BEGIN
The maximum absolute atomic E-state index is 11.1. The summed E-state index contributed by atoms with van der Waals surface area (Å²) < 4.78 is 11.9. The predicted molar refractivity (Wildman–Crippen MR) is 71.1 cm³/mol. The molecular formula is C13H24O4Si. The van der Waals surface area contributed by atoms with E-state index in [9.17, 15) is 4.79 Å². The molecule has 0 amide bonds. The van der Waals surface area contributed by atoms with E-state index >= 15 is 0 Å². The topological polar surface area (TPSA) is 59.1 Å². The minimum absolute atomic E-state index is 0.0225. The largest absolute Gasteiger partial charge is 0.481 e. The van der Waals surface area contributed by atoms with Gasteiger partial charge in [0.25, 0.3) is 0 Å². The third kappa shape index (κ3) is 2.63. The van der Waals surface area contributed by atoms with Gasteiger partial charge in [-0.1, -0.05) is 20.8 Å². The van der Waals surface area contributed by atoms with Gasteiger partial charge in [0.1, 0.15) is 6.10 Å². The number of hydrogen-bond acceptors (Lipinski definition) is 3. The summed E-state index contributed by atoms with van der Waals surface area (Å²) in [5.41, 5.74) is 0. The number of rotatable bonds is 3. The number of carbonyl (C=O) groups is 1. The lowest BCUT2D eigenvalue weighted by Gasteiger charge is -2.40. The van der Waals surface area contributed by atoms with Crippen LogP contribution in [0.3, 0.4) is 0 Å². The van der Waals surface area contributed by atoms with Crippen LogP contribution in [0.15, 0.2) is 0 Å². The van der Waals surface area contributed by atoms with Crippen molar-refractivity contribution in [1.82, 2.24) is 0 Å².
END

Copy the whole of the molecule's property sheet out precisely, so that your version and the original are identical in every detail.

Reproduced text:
The maximum absolute atomic E-state index is 11.1. The summed E-state index contributed by atoms with van der Waals surface area (Å²) < 4.78 is 11.9. The predicted molar refractivity (Wildman–Crippen MR) is 71.1 cm³/mol. The molecular formula is C13H24O4Si. The van der Waals surface area contributed by atoms with E-state index in [9.17, 15) is 4.79 Å². The molecule has 0 amide bonds. The van der Waals surface area contributed by atoms with E-state index >= 15 is 0 Å². The topological polar surface area (TPSA) is 59.1 Å². The minimum absolute atomic E-state index is 0.0225. The largest absolute Gasteiger partial charge is 0.481 e. The van der Waals surface area contributed by atoms with Gasteiger partial charge in [0.25, 0.3) is 0 Å². The third kappa shape index (κ3) is 2.63. The van der Waals surface area contributed by atoms with Gasteiger partial charge in [-0.1, -0.05) is 20.8 Å². The van der Waals surface area contributed by atoms with Gasteiger partial charge in [0.1, 0.15) is 6.10 Å². The number of hydrogen-bond acceptors (Lipinski definition) is 3. The summed E-state index contributed by atoms with van der Waals surface area (Å²) in [5.41, 5.74) is 0. The number of rotatable bonds is 3. The number of carbonyl (C=O) groups is 1. The lowest BCUT2D eigenvalue weighted by Gasteiger charge is -2.40. The van der Waals surface area contributed by atoms with Crippen LogP contribution in [0.3, 0.4) is 0 Å². The van der Waals surface area contributed by atoms with Crippen LogP contribution in [0.15, 0.2) is 0 Å². The van der Waals surface area contributed by atoms with Crippen molar-refractivity contribution in [1.82, 2.24) is 0 Å².